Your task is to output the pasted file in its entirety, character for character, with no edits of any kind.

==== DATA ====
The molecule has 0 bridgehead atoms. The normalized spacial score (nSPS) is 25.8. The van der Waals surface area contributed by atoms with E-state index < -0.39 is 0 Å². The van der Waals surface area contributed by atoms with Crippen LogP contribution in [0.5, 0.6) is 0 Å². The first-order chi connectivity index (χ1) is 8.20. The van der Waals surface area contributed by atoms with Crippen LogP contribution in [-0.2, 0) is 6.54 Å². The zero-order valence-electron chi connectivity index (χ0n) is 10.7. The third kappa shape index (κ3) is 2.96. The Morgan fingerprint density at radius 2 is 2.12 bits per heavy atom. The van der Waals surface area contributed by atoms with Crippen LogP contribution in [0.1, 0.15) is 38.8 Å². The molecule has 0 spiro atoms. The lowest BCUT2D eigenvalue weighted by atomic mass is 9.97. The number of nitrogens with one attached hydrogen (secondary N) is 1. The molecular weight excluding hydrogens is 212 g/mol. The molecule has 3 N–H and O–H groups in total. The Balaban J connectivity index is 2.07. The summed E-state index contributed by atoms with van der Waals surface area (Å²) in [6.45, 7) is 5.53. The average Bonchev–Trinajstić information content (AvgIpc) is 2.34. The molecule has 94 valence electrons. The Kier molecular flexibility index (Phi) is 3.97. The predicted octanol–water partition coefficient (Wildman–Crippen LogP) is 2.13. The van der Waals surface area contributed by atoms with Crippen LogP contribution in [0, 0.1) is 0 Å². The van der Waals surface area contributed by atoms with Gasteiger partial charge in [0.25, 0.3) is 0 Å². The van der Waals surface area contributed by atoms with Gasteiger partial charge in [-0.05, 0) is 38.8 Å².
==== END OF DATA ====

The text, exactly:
The molecule has 0 bridgehead atoms. The normalized spacial score (nSPS) is 25.8. The van der Waals surface area contributed by atoms with E-state index < -0.39 is 0 Å². The van der Waals surface area contributed by atoms with Crippen LogP contribution in [0.5, 0.6) is 0 Å². The first-order chi connectivity index (χ1) is 8.20. The van der Waals surface area contributed by atoms with Crippen LogP contribution in [-0.2, 0) is 6.54 Å². The zero-order valence-electron chi connectivity index (χ0n) is 10.7. The third kappa shape index (κ3) is 2.96. The Morgan fingerprint density at radius 2 is 2.12 bits per heavy atom. The van der Waals surface area contributed by atoms with Crippen LogP contribution in [0.1, 0.15) is 38.8 Å². The molecule has 0 spiro atoms. The lowest BCUT2D eigenvalue weighted by atomic mass is 9.97. The number of nitrogens with one attached hydrogen (secondary N) is 1. The molecular weight excluding hydrogens is 212 g/mol. The molecule has 3 N–H and O–H groups in total. The Balaban J connectivity index is 2.07. The summed E-state index contributed by atoms with van der Waals surface area (Å²) in [6.45, 7) is 5.53. The average Bonchev–Trinajstić information content (AvgIpc) is 2.34. The molecule has 94 valence electrons. The Kier molecular flexibility index (Phi) is 3.97. The predicted octanol–water partition coefficient (Wildman–Crippen LogP) is 2.13. The van der Waals surface area contributed by atoms with Crippen LogP contribution in [0, 0.1) is 0 Å². The van der Waals surface area contributed by atoms with Gasteiger partial charge in [0.25, 0.3) is 0 Å². The van der Waals surface area contributed by atoms with Gasteiger partial charge in [-0.05, 0) is 38.8 Å².